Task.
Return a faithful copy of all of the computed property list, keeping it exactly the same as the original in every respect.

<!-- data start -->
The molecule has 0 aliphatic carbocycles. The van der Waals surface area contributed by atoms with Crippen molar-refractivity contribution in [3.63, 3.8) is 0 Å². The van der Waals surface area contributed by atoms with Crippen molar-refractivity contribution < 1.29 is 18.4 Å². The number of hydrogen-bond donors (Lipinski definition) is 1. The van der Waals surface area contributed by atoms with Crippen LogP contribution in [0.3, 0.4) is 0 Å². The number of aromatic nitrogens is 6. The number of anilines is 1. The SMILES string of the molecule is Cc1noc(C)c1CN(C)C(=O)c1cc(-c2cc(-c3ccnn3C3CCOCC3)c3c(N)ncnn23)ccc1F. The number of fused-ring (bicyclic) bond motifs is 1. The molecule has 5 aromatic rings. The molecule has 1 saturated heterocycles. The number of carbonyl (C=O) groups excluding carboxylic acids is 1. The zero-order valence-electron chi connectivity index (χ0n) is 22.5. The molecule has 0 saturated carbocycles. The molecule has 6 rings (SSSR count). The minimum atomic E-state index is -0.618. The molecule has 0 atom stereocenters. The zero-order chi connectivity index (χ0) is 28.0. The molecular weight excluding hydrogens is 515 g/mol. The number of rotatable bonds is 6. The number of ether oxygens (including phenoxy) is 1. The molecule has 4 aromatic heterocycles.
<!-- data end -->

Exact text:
The molecule has 0 aliphatic carbocycles. The van der Waals surface area contributed by atoms with Crippen molar-refractivity contribution in [3.63, 3.8) is 0 Å². The van der Waals surface area contributed by atoms with Crippen molar-refractivity contribution < 1.29 is 18.4 Å². The number of hydrogen-bond donors (Lipinski definition) is 1. The van der Waals surface area contributed by atoms with Crippen LogP contribution in [0.3, 0.4) is 0 Å². The number of aromatic nitrogens is 6. The number of anilines is 1. The SMILES string of the molecule is Cc1noc(C)c1CN(C)C(=O)c1cc(-c2cc(-c3ccnn3C3CCOCC3)c3c(N)ncnn23)ccc1F. The number of fused-ring (bicyclic) bond motifs is 1. The molecule has 5 aromatic rings. The molecule has 1 saturated heterocycles. The number of carbonyl (C=O) groups excluding carboxylic acids is 1. The zero-order valence-electron chi connectivity index (χ0n) is 22.5. The molecule has 0 saturated carbocycles. The molecule has 6 rings (SSSR count). The minimum atomic E-state index is -0.618. The molecule has 0 atom stereocenters. The zero-order chi connectivity index (χ0) is 28.0. The molecular weight excluding hydrogens is 515 g/mol. The number of rotatable bonds is 6. The number of ether oxygens (including phenoxy) is 1. The molecule has 4 aromatic heterocycles.